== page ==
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From what I've been reading here and elsewhere , the basic premise of making queens from a known good queen is to "transplant" eggs from a normal sized cell into a larger "queen cell" so the nurses will feed her royal jelly and make her a queen . I know it's not that simple , and there is a lot involved in getting this to work , but when you boil it down to basics isn't that what you are doing ? :scratch:
 

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Not eggs, but one-day old larvae.
 

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That's pretty much it, in a nut shell for grafting , there are plenty of variations in techniques, etc, there are also methods to leave the larva alone in its original cell and either tricking or forcing them to convert them into queencells
 

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From what I've been reading here and elsewhere , the basic premise of making queens from a known good queen is to "transplant" eggs from a normal sized cell into a larger "queen cell" so the nurses will feed her royal jelly and make her a queen . I know it's not that simple , and there is a lot involved in getting this to work , but when you boil it down to basics isn't that what you are doing ? :scratch:
Your point being?
 

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Discussion Starter · #6 ·
Your point being?
Well , if I'm going to be trying this one day , I think I need to understand the process . Not that it's likely to happen any time soon , but once the foundation is laid square and true a square and true house is much easier to build . Harley Craig and shinbone above were very helpful ... thanks guys !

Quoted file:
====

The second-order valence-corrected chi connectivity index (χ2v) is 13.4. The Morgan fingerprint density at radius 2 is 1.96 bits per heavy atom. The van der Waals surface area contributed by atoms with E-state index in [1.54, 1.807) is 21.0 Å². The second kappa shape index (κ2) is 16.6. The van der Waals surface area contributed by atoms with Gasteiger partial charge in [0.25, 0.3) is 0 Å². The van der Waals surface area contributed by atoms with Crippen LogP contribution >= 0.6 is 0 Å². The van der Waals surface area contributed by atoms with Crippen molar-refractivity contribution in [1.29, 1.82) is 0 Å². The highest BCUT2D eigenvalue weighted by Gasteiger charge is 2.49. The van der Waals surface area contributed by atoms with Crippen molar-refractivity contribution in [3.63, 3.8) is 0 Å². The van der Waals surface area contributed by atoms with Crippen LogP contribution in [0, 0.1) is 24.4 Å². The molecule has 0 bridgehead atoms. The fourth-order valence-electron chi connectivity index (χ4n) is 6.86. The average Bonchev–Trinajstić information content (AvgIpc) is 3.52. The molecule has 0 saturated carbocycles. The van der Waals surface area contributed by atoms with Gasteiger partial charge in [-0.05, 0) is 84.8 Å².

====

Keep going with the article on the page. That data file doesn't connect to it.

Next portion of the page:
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motive and opportunity.. grafting ..notching frames...
/THe state of the bees is the factor in making it happen. queenless(real or by design) and then making sure conditions are right ..Easier if you have bees correct age and great nutrition available.. Newly laid eggs or correct larvae placed in those conditions and presto they will take care of it for you .. Easy peazy
 

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Well , if I'm going to be trying this one day , I think I need to understand the process . Not that it's likely to happen any time soon , but once the foundation is laid square and true a square and true house is much easier to build . Harley Craig and shinbone above were very helpful ... thanks guys !